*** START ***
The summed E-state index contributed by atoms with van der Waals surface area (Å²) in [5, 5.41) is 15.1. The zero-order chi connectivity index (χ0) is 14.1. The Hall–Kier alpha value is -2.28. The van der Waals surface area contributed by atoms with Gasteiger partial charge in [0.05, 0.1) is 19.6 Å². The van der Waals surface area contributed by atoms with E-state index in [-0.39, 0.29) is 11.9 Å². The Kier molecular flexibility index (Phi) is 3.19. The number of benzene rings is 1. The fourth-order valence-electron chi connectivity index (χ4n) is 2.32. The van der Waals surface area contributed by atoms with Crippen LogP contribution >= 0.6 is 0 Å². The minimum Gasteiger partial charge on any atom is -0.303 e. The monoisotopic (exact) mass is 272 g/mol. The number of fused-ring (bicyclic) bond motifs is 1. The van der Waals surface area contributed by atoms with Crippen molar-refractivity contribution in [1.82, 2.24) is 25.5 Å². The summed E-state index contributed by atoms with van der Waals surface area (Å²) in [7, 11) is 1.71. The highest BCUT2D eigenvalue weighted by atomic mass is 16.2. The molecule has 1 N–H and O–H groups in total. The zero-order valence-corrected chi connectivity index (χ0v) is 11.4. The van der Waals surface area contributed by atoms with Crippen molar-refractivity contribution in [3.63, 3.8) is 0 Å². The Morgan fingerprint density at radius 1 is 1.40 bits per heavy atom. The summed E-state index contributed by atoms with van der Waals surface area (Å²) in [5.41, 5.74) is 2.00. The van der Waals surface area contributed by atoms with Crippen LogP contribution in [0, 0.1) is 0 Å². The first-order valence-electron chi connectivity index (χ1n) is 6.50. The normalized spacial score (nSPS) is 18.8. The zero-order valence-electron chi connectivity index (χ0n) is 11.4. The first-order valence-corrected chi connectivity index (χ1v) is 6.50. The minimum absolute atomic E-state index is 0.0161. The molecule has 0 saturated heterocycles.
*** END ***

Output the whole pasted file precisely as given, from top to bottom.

The summed E-state index contributed by atoms with van der Waals surface area (Å²) in [5, 5.41) is 15.1. The zero-order chi connectivity index (χ0) is 14.1. The Hall–Kier alpha value is -2.28. The van der Waals surface area contributed by atoms with Gasteiger partial charge in [0.05, 0.1) is 19.6 Å². The van der Waals surface area contributed by atoms with E-state index in [-0.39, 0.29) is 11.9 Å². The Kier molecular flexibility index (Phi) is 3.19. The number of benzene rings is 1. The fourth-order valence-electron chi connectivity index (χ4n) is 2.32. The van der Waals surface area contributed by atoms with Crippen LogP contribution >= 0.6 is 0 Å². The minimum Gasteiger partial charge on any atom is -0.303 e. The monoisotopic (exact) mass is 272 g/mol. The number of fused-ring (bicyclic) bond motifs is 1. The van der Waals surface area contributed by atoms with Crippen molar-refractivity contribution in [1.82, 2.24) is 25.5 Å². The summed E-state index contributed by atoms with van der Waals surface area (Å²) in [7, 11) is 1.71. The highest BCUT2D eigenvalue weighted by atomic mass is 16.2. The molecule has 1 N–H and O–H groups in total. The zero-order valence-corrected chi connectivity index (χ0v) is 11.4. The van der Waals surface area contributed by atoms with Crippen molar-refractivity contribution in [3.63, 3.8) is 0 Å². The Morgan fingerprint density at radius 1 is 1.40 bits per heavy atom. The summed E-state index contributed by atoms with van der Waals surface area (Å²) in [5.41, 5.74) is 2.00. The van der Waals surface area contributed by atoms with Crippen LogP contribution in [0, 0.1) is 0 Å². The first-order valence-electron chi connectivity index (χ1n) is 6.50. The normalized spacial score (nSPS) is 18.8. The zero-order valence-electron chi connectivity index (χ0n) is 11.4. The first-order valence-corrected chi connectivity index (χ1v) is 6.50. The minimum absolute atomic E-state index is 0.0161. The molecule has 0 saturated heterocycles.